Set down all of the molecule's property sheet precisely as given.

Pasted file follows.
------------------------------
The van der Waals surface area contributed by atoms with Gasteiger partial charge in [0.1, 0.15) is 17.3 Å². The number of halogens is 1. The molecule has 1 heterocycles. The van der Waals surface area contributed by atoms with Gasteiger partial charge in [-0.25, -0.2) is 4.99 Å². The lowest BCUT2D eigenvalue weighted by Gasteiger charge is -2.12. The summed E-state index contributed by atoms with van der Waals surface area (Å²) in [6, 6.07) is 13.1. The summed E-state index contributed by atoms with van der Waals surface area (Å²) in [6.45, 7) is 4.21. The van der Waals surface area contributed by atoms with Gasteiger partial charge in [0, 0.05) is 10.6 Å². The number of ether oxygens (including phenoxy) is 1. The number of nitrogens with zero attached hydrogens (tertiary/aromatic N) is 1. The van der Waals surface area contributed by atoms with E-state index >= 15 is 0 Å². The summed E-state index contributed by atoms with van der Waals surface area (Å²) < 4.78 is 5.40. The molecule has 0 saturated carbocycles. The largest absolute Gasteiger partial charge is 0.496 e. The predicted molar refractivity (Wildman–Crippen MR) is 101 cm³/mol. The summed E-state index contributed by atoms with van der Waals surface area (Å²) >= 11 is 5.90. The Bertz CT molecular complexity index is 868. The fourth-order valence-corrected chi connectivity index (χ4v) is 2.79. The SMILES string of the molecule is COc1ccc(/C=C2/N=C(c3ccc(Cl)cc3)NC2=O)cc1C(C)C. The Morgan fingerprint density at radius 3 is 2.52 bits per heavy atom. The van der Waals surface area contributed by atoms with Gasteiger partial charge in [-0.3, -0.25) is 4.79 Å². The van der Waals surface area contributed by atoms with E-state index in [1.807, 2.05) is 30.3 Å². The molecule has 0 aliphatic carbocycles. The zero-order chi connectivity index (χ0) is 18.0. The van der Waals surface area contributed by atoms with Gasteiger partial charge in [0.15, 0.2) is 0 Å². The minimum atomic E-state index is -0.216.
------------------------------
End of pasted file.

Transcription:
The van der Waals surface area contributed by atoms with Gasteiger partial charge in [0.1, 0.15) is 17.3 Å². The number of halogens is 1. The molecule has 1 heterocycles. The van der Waals surface area contributed by atoms with Gasteiger partial charge in [-0.25, -0.2) is 4.99 Å². The lowest BCUT2D eigenvalue weighted by Gasteiger charge is -2.12. The summed E-state index contributed by atoms with van der Waals surface area (Å²) in [6, 6.07) is 13.1. The summed E-state index contributed by atoms with van der Waals surface area (Å²) in [6.45, 7) is 4.21. The van der Waals surface area contributed by atoms with Gasteiger partial charge in [0, 0.05) is 10.6 Å². The number of ether oxygens (including phenoxy) is 1. The number of nitrogens with zero attached hydrogens (tertiary/aromatic N) is 1. The van der Waals surface area contributed by atoms with E-state index >= 15 is 0 Å². The summed E-state index contributed by atoms with van der Waals surface area (Å²) < 4.78 is 5.40. The molecule has 0 saturated carbocycles. The largest absolute Gasteiger partial charge is 0.496 e. The predicted molar refractivity (Wildman–Crippen MR) is 101 cm³/mol. The summed E-state index contributed by atoms with van der Waals surface area (Å²) >= 11 is 5.90. The Bertz CT molecular complexity index is 868. The fourth-order valence-corrected chi connectivity index (χ4v) is 2.79. The SMILES string of the molecule is COc1ccc(/C=C2/N=C(c3ccc(Cl)cc3)NC2=O)cc1C(C)C. The Morgan fingerprint density at radius 3 is 2.52 bits per heavy atom. The van der Waals surface area contributed by atoms with Gasteiger partial charge in [-0.3, -0.25) is 4.79 Å². The van der Waals surface area contributed by atoms with E-state index in [1.807, 2.05) is 30.3 Å². The molecule has 0 aliphatic carbocycles. The zero-order chi connectivity index (χ0) is 18.0. The van der Waals surface area contributed by atoms with Gasteiger partial charge in [0.15, 0.2) is 0 Å². The minimum atomic E-state index is -0.216.